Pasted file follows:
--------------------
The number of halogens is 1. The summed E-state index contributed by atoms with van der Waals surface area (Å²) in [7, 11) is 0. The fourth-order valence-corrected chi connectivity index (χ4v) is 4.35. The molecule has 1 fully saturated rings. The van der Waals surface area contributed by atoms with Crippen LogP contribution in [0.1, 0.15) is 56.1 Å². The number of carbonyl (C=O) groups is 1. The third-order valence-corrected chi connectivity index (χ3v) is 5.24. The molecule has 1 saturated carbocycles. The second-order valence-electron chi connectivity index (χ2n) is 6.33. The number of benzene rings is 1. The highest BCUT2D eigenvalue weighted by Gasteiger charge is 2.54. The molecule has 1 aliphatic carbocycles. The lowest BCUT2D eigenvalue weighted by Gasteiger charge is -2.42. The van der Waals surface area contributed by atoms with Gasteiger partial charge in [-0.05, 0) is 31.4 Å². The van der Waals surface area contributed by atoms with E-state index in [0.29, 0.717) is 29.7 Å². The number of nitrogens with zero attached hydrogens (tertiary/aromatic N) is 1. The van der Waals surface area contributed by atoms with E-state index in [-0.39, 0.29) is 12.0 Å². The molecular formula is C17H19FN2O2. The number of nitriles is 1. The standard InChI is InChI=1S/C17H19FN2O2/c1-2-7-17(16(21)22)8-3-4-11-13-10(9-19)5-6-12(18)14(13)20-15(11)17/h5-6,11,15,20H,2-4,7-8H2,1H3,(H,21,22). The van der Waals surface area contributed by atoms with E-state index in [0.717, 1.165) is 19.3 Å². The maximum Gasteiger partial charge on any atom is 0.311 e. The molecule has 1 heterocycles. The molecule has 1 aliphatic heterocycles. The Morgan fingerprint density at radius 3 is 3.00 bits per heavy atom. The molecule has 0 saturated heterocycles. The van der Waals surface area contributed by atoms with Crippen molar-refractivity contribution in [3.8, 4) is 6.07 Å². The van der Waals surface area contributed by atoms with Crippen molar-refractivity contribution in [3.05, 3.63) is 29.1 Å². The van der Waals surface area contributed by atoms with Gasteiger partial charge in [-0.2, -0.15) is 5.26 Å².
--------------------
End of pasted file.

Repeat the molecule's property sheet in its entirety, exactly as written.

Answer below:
The number of halogens is 1. The summed E-state index contributed by atoms with van der Waals surface area (Å²) in [7, 11) is 0. The fourth-order valence-corrected chi connectivity index (χ4v) is 4.35. The molecule has 1 fully saturated rings. The van der Waals surface area contributed by atoms with Crippen LogP contribution in [0.1, 0.15) is 56.1 Å². The number of carbonyl (C=O) groups is 1. The third-order valence-corrected chi connectivity index (χ3v) is 5.24. The molecule has 1 saturated carbocycles. The second-order valence-electron chi connectivity index (χ2n) is 6.33. The number of benzene rings is 1. The highest BCUT2D eigenvalue weighted by Gasteiger charge is 2.54. The molecule has 1 aliphatic carbocycles. The lowest BCUT2D eigenvalue weighted by Gasteiger charge is -2.42. The van der Waals surface area contributed by atoms with Gasteiger partial charge in [-0.05, 0) is 31.4 Å². The van der Waals surface area contributed by atoms with E-state index in [0.29, 0.717) is 29.7 Å². The number of nitrogens with zero attached hydrogens (tertiary/aromatic N) is 1. The van der Waals surface area contributed by atoms with E-state index in [-0.39, 0.29) is 12.0 Å². The molecular formula is C17H19FN2O2. The number of nitriles is 1. The standard InChI is InChI=1S/C17H19FN2O2/c1-2-7-17(16(21)22)8-3-4-11-13-10(9-19)5-6-12(18)14(13)20-15(11)17/h5-6,11,15,20H,2-4,7-8H2,1H3,(H,21,22). The van der Waals surface area contributed by atoms with E-state index in [0.717, 1.165) is 19.3 Å². The maximum Gasteiger partial charge on any atom is 0.311 e. The molecule has 1 heterocycles. The molecule has 1 aliphatic heterocycles. The Morgan fingerprint density at radius 3 is 3.00 bits per heavy atom. The molecule has 0 saturated heterocycles. The van der Waals surface area contributed by atoms with Crippen molar-refractivity contribution in [3.8, 4) is 6.07 Å². The van der Waals surface area contributed by atoms with Crippen molar-refractivity contribution in [3.05, 3.63) is 29.1 Å². The van der Waals surface area contributed by atoms with Gasteiger partial charge in [-0.2, -0.15) is 5.26 Å².